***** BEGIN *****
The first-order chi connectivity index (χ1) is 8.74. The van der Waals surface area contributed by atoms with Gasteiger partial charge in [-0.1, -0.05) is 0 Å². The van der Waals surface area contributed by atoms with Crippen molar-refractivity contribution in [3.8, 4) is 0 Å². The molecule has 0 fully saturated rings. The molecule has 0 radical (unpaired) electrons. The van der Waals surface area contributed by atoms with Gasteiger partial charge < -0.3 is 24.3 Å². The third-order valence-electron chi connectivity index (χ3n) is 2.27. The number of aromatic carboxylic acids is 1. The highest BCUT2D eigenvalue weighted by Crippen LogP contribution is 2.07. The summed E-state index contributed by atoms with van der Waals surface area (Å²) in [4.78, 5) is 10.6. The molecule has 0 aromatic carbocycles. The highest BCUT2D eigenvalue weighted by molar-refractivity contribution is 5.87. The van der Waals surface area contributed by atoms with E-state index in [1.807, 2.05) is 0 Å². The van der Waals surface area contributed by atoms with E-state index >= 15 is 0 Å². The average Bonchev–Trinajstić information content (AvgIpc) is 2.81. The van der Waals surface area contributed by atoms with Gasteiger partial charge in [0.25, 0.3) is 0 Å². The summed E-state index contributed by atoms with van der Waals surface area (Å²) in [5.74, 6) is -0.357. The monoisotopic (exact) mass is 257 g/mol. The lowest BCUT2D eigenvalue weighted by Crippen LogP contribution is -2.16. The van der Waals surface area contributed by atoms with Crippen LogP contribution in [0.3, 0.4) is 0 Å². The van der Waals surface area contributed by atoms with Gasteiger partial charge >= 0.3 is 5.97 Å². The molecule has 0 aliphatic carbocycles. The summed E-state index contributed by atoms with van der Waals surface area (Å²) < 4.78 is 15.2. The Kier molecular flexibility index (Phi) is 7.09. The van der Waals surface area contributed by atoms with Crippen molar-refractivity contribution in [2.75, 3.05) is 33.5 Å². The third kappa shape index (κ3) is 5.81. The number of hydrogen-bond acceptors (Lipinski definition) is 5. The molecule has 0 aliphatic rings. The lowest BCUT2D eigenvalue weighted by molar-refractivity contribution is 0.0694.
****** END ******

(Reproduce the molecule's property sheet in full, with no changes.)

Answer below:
The first-order chi connectivity index (χ1) is 8.74. The van der Waals surface area contributed by atoms with Gasteiger partial charge in [-0.1, -0.05) is 0 Å². The van der Waals surface area contributed by atoms with Crippen molar-refractivity contribution in [3.8, 4) is 0 Å². The molecule has 0 fully saturated rings. The molecule has 0 radical (unpaired) electrons. The van der Waals surface area contributed by atoms with Gasteiger partial charge < -0.3 is 24.3 Å². The third-order valence-electron chi connectivity index (χ3n) is 2.27. The number of aromatic carboxylic acids is 1. The highest BCUT2D eigenvalue weighted by Crippen LogP contribution is 2.07. The summed E-state index contributed by atoms with van der Waals surface area (Å²) in [4.78, 5) is 10.6. The molecule has 0 aromatic carbocycles. The highest BCUT2D eigenvalue weighted by molar-refractivity contribution is 5.87. The van der Waals surface area contributed by atoms with E-state index in [1.807, 2.05) is 0 Å². The van der Waals surface area contributed by atoms with E-state index >= 15 is 0 Å². The average Bonchev–Trinajstić information content (AvgIpc) is 2.81. The van der Waals surface area contributed by atoms with Gasteiger partial charge in [0.25, 0.3) is 0 Å². The summed E-state index contributed by atoms with van der Waals surface area (Å²) in [5.74, 6) is -0.357. The monoisotopic (exact) mass is 257 g/mol. The lowest BCUT2D eigenvalue weighted by Crippen LogP contribution is -2.16. The van der Waals surface area contributed by atoms with Crippen LogP contribution in [0.3, 0.4) is 0 Å². The van der Waals surface area contributed by atoms with Gasteiger partial charge >= 0.3 is 5.97 Å². The molecule has 0 aliphatic carbocycles. The summed E-state index contributed by atoms with van der Waals surface area (Å²) < 4.78 is 15.2. The Kier molecular flexibility index (Phi) is 7.09. The van der Waals surface area contributed by atoms with Crippen molar-refractivity contribution in [2.75, 3.05) is 33.5 Å². The third kappa shape index (κ3) is 5.81. The number of hydrogen-bond acceptors (Lipinski definition) is 5. The molecule has 0 aliphatic rings. The lowest BCUT2D eigenvalue weighted by molar-refractivity contribution is 0.0694.